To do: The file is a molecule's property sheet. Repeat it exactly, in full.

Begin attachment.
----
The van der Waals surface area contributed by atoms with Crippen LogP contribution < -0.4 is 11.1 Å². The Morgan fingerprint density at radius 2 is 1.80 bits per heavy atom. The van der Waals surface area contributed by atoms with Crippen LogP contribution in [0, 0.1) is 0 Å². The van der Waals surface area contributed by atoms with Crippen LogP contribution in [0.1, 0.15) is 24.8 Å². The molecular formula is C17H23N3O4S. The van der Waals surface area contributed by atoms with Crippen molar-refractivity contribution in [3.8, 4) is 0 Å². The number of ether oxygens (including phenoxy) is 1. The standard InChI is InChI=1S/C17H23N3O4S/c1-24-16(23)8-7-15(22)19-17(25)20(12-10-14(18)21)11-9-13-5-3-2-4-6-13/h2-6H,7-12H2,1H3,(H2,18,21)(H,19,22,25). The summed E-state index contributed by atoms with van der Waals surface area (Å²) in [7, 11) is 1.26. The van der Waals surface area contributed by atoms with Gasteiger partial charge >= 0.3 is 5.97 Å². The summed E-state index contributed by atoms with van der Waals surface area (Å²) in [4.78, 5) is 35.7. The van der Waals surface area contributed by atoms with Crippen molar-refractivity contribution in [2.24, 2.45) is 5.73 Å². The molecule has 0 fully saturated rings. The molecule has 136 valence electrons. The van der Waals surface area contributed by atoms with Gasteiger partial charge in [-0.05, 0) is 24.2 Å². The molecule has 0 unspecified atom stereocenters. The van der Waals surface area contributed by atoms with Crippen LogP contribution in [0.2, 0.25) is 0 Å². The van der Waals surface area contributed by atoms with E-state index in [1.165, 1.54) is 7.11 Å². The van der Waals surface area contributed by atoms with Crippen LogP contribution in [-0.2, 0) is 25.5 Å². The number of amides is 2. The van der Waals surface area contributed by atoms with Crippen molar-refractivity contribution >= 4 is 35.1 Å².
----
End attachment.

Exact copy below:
The van der Waals surface area contributed by atoms with Crippen LogP contribution < -0.4 is 11.1 Å². The Morgan fingerprint density at radius 2 is 1.80 bits per heavy atom. The van der Waals surface area contributed by atoms with Crippen LogP contribution in [0, 0.1) is 0 Å². The van der Waals surface area contributed by atoms with Crippen LogP contribution in [0.1, 0.15) is 24.8 Å². The molecular formula is C17H23N3O4S. The van der Waals surface area contributed by atoms with Crippen molar-refractivity contribution in [3.8, 4) is 0 Å². The number of ether oxygens (including phenoxy) is 1. The standard InChI is InChI=1S/C17H23N3O4S/c1-24-16(23)8-7-15(22)19-17(25)20(12-10-14(18)21)11-9-13-5-3-2-4-6-13/h2-6H,7-12H2,1H3,(H2,18,21)(H,19,22,25). The summed E-state index contributed by atoms with van der Waals surface area (Å²) in [7, 11) is 1.26. The van der Waals surface area contributed by atoms with Gasteiger partial charge >= 0.3 is 5.97 Å². The summed E-state index contributed by atoms with van der Waals surface area (Å²) in [4.78, 5) is 35.7. The van der Waals surface area contributed by atoms with Crippen molar-refractivity contribution in [2.24, 2.45) is 5.73 Å². The molecule has 0 fully saturated rings. The molecule has 136 valence electrons. The van der Waals surface area contributed by atoms with Gasteiger partial charge in [-0.05, 0) is 24.2 Å². The molecule has 0 unspecified atom stereocenters. The van der Waals surface area contributed by atoms with Crippen LogP contribution in [0.2, 0.25) is 0 Å². The van der Waals surface area contributed by atoms with E-state index in [1.165, 1.54) is 7.11 Å². The van der Waals surface area contributed by atoms with Crippen LogP contribution in [-0.2, 0) is 25.5 Å². The number of amides is 2. The van der Waals surface area contributed by atoms with Crippen molar-refractivity contribution >= 4 is 35.1 Å².